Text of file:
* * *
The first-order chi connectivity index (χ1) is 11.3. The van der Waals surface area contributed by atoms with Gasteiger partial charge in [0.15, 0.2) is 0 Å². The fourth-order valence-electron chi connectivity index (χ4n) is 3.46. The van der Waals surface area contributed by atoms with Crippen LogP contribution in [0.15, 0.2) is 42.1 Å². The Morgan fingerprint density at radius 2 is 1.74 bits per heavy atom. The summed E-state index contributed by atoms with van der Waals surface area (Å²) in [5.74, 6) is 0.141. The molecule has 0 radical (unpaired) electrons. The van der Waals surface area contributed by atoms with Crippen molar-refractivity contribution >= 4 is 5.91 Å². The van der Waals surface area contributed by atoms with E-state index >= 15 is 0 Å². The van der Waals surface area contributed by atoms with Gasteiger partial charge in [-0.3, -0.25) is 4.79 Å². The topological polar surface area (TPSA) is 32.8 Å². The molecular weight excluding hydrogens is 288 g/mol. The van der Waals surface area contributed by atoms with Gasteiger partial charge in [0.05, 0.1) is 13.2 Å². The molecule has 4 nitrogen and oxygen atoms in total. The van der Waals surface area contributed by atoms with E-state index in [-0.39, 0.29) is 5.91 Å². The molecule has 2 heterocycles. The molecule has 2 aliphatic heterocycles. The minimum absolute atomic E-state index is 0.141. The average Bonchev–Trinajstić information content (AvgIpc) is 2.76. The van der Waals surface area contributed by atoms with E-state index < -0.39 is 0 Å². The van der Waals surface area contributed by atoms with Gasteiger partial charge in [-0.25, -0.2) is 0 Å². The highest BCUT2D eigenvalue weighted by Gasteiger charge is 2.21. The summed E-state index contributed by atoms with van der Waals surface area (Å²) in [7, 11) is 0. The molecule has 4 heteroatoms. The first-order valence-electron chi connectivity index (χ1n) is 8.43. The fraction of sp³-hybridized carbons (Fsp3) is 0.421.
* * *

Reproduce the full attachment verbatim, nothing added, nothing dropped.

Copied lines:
The first-order chi connectivity index (χ1) is 11.3. The van der Waals surface area contributed by atoms with Gasteiger partial charge in [0.15, 0.2) is 0 Å². The fourth-order valence-electron chi connectivity index (χ4n) is 3.46. The van der Waals surface area contributed by atoms with Crippen LogP contribution in [0.15, 0.2) is 42.1 Å². The Morgan fingerprint density at radius 2 is 1.74 bits per heavy atom. The summed E-state index contributed by atoms with van der Waals surface area (Å²) in [5.74, 6) is 0.141. The molecule has 0 radical (unpaired) electrons. The van der Waals surface area contributed by atoms with Crippen molar-refractivity contribution >= 4 is 5.91 Å². The van der Waals surface area contributed by atoms with E-state index >= 15 is 0 Å². The van der Waals surface area contributed by atoms with Gasteiger partial charge in [-0.3, -0.25) is 4.79 Å². The topological polar surface area (TPSA) is 32.8 Å². The molecular weight excluding hydrogens is 288 g/mol. The van der Waals surface area contributed by atoms with Gasteiger partial charge in [0.05, 0.1) is 13.2 Å². The molecule has 4 nitrogen and oxygen atoms in total. The van der Waals surface area contributed by atoms with E-state index in [-0.39, 0.29) is 5.91 Å². The molecule has 2 heterocycles. The molecule has 2 aliphatic heterocycles. The minimum absolute atomic E-state index is 0.141. The average Bonchev–Trinajstić information content (AvgIpc) is 2.76. The van der Waals surface area contributed by atoms with E-state index < -0.39 is 0 Å². The van der Waals surface area contributed by atoms with Gasteiger partial charge in [-0.25, -0.2) is 0 Å². The highest BCUT2D eigenvalue weighted by Gasteiger charge is 2.21. The summed E-state index contributed by atoms with van der Waals surface area (Å²) in [7, 11) is 0. The molecule has 4 heteroatoms. The first-order valence-electron chi connectivity index (χ1n) is 8.43. The fraction of sp³-hybridized carbons (Fsp3) is 0.421.